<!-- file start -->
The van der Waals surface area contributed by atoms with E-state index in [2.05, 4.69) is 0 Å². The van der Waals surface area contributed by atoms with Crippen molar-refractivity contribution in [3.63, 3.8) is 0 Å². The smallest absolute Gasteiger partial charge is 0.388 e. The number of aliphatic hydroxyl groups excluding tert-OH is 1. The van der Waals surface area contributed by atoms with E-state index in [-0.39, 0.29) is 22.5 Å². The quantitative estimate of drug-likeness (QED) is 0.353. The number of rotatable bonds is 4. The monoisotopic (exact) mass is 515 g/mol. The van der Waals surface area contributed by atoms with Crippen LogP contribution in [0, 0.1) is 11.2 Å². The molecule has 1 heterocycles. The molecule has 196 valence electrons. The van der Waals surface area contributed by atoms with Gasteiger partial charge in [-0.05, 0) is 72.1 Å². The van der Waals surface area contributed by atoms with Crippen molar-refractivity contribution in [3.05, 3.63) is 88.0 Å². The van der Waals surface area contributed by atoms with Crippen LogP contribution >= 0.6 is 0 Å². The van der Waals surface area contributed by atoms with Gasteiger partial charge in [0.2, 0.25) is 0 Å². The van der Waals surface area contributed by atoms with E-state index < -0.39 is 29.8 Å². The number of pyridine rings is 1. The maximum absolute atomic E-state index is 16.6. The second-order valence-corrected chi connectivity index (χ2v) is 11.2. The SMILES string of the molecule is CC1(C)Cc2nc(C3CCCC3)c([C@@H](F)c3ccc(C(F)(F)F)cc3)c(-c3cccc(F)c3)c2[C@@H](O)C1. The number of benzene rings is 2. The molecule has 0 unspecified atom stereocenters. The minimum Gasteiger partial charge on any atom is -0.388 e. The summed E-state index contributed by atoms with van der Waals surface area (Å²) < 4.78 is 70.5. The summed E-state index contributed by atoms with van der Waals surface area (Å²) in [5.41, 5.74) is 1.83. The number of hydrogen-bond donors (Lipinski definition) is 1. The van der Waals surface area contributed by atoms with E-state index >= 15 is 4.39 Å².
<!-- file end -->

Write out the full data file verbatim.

The van der Waals surface area contributed by atoms with E-state index in [2.05, 4.69) is 0 Å². The van der Waals surface area contributed by atoms with Crippen molar-refractivity contribution in [3.63, 3.8) is 0 Å². The smallest absolute Gasteiger partial charge is 0.388 e. The number of aliphatic hydroxyl groups excluding tert-OH is 1. The van der Waals surface area contributed by atoms with E-state index in [-0.39, 0.29) is 22.5 Å². The quantitative estimate of drug-likeness (QED) is 0.353. The number of rotatable bonds is 4. The monoisotopic (exact) mass is 515 g/mol. The van der Waals surface area contributed by atoms with Crippen LogP contribution in [0, 0.1) is 11.2 Å². The molecule has 1 heterocycles. The molecule has 196 valence electrons. The van der Waals surface area contributed by atoms with Gasteiger partial charge in [-0.05, 0) is 72.1 Å². The van der Waals surface area contributed by atoms with Crippen molar-refractivity contribution in [3.05, 3.63) is 88.0 Å². The van der Waals surface area contributed by atoms with Crippen LogP contribution >= 0.6 is 0 Å². The van der Waals surface area contributed by atoms with Gasteiger partial charge in [0.2, 0.25) is 0 Å². The van der Waals surface area contributed by atoms with E-state index < -0.39 is 29.8 Å². The number of pyridine rings is 1. The maximum absolute atomic E-state index is 16.6. The second-order valence-corrected chi connectivity index (χ2v) is 11.2. The SMILES string of the molecule is CC1(C)Cc2nc(C3CCCC3)c([C@@H](F)c3ccc(C(F)(F)F)cc3)c(-c3cccc(F)c3)c2[C@@H](O)C1. The number of benzene rings is 2. The molecule has 0 unspecified atom stereocenters. The minimum Gasteiger partial charge on any atom is -0.388 e. The summed E-state index contributed by atoms with van der Waals surface area (Å²) < 4.78 is 70.5. The summed E-state index contributed by atoms with van der Waals surface area (Å²) in [5.41, 5.74) is 1.83. The number of hydrogen-bond donors (Lipinski definition) is 1. The van der Waals surface area contributed by atoms with E-state index >= 15 is 4.39 Å².